He now wants to move in with me again after a year of being on his own, enjoying his autonomy and proving he can manage his bills and the minutiae of daily life. His apartment has now taken on "bad vibes" after some cruelty he experienced at the hands of some friends he had allowed into his home and his life for indefinite periods of time. Friends who would otherwise have been homeless. I don't know if this reunion is possible, as much as I worry about him alone. Until his insight into his condition evolves past denial, I have no idea what can reasonably be expected. When recently he began pacing in circles, his eyes focused off somewhere into the Kabbalah or the world of Star Wars, and he began again, as he did years ago, speaking to his hands, his explanation was, "It had nothing to do with medication. I was just meditating too much and I hadn't been sleeping well." This to him is ironclad truth, based not in reason and so unswayable by reason.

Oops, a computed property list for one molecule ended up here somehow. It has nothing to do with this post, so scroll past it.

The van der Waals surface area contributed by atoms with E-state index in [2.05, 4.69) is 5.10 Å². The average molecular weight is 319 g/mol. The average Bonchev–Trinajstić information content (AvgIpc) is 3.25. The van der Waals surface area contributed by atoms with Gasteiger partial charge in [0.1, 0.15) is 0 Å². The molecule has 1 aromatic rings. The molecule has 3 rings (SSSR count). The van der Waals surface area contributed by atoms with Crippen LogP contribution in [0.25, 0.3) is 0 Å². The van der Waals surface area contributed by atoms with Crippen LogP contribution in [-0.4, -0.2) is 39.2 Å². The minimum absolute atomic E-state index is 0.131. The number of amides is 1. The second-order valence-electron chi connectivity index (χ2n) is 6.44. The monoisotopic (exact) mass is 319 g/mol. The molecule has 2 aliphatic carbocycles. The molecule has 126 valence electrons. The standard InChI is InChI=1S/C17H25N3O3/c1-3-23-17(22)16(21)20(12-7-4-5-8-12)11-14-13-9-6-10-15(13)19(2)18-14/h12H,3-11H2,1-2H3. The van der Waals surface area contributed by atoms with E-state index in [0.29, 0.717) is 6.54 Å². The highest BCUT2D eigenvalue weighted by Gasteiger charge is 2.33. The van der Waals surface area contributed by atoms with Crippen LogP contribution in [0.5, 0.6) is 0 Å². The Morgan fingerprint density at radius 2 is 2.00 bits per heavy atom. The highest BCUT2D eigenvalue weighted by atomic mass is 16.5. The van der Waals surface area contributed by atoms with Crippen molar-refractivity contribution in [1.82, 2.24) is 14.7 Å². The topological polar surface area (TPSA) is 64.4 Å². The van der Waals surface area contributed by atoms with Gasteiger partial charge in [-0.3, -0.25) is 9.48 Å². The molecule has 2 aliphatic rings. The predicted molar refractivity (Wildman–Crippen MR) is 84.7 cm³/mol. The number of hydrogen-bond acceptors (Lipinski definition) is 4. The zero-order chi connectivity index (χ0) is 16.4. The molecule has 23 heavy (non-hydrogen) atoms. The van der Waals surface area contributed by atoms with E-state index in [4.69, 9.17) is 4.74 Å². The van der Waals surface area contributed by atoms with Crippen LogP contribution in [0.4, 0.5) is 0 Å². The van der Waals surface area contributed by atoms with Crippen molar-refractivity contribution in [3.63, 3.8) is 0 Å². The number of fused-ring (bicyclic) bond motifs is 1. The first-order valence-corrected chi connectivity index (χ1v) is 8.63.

In the meantime, I have no idea what to do. To do nothing for the moment seems best and is also necessary. Geoff at 30, me at 56, the looming possibility of my letting him down so completely again and going off the rails is untenable, but if it can be made to work...? Can a recurring nightmare be averted?

The nightmare: It is 2009 possibly, not too distant a future. It seems I am alive, having survived some hellacious alcoholic relapse, and I am living in an SRO (which could just as easily mean Standing Room Only as anything else) hotel room and sleeping beneath a single unshaded light bulb. I think there is a stuttering neon sign outside. I am drinking cheap vodka. My son is off somewhere: in some state institution until they dump him for insurance reasons or something, and he's probably out there on the streets tonight. I don't think they'd let him into St. Vinnie's; he probably couldn't get it together to show up every morning at 7 to hear if his name was called for a bed. Besides, once they saw how much he really needed a facility like theirs, he would be unofficially disqualified. You have to have some degree of manipulability, and Geoff would be a tough egg there.